He would spend around 16 hours a day at the golf club working, practising and playing.

He enlisted in 1939 and spent the war years out of the game before playing his first tournament at Manly Golf Club at the age of 26.

He went back to Pymble to continue honing his craft and slowly evolved his technique – reduced his natural powerful swing by shortening his backswing with the aim of keeping the ball in play.

Greg Norman’s former coach, Charlie Earp, said Kel had a classic, simple swing – “back and through (the ball), back and through, back and through”.

Kel also spent countless hours perfecting a putting stroke, but success didn’t come until he acquired a Bullseye putter in 1954 while on a trip to the US.

He used that putter for the rest of his career.

Today, Nagle’s putter holds pride of place in the R&A museum at St Andrews.

“He was not very long off the tee, but hit the ball extremely straight and was a wonderful putter,” Gary Player told Inside Golf.

“He used the stroke that most of us used in those days called the “pop” stroke.

“I’m fascinated when I hear golf commentators today say, ‘oh, he hit a bad putt because he jammed it’.

“The best putter that ever lived was South African Bobby Locke and he never followed through at all.  Nagle, Arnold Palmer, Billy Casper, Doug Ford and I all gave it the ‘pop’ stroke and were as good a putter as there is today.

“We also played on greens that were lousy compared to today’s manicured greens.”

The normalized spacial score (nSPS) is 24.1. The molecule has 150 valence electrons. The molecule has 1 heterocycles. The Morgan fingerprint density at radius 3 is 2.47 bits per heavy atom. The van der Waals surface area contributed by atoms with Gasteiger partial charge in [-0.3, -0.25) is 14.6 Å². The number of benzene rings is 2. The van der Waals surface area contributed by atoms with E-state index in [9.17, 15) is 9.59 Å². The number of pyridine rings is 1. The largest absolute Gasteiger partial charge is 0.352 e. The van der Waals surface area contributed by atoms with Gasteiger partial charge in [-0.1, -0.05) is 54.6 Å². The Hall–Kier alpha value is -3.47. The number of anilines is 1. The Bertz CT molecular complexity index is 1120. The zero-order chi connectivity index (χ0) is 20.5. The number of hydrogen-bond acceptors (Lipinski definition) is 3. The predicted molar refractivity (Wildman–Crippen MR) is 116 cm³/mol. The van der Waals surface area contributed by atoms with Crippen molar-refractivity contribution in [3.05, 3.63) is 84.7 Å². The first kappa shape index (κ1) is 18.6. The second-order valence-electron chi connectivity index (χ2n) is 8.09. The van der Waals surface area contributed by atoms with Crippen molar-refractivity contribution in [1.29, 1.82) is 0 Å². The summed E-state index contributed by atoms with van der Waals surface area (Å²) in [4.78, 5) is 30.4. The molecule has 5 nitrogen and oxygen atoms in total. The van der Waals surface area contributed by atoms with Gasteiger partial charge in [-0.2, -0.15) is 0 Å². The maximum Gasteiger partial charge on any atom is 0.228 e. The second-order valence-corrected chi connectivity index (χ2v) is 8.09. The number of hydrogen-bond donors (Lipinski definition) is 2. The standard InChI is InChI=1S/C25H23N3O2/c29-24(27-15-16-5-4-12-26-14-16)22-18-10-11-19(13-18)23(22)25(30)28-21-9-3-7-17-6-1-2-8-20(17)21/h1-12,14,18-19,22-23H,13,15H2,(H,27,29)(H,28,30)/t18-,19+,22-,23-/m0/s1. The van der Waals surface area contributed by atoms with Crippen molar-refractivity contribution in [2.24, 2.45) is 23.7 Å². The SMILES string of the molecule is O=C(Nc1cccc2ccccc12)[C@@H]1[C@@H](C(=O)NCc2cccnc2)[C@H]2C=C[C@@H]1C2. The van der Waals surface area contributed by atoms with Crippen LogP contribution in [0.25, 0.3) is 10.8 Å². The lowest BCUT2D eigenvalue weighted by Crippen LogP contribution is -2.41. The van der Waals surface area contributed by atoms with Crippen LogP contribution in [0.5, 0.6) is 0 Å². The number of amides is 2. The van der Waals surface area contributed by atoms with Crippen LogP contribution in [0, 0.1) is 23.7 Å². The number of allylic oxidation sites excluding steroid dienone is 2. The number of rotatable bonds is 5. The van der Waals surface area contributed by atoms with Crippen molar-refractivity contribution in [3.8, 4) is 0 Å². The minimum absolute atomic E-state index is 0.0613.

Arnold Palmer, too, was impressed with Nagle’s putting prowess.

“Kel Nagle was one of the great putters of all time,” Palmer said.

“He was not long off the tee, but he made up for it by being a very accurate player.  He hit it straight and was very precise with his game.

“Kel played wonderful golf in the years I knew him – always very competitive and a great guy.”

Norman von Nida, in his book, The Von, recalls seeing Nagle, before he sacrificed distance for accuracy, drive the opening hole (around 350 yards) at Royal Canberra.

“His putting was rock solid throughout his best playing years,” von Nida said.

“Sam Snead once told me Nagle had the best putting action he had seen.”

In his list of top-10 Australian players, the Von ranked Nagle fourth behind Peter Thomson and Greg Norman (equal first) and David Graham.

Peter Thomson can take a lot of credit for Nagle’s Open Championship victory as he happily schooled his fellow-Australian on the nuisances of St Andrews.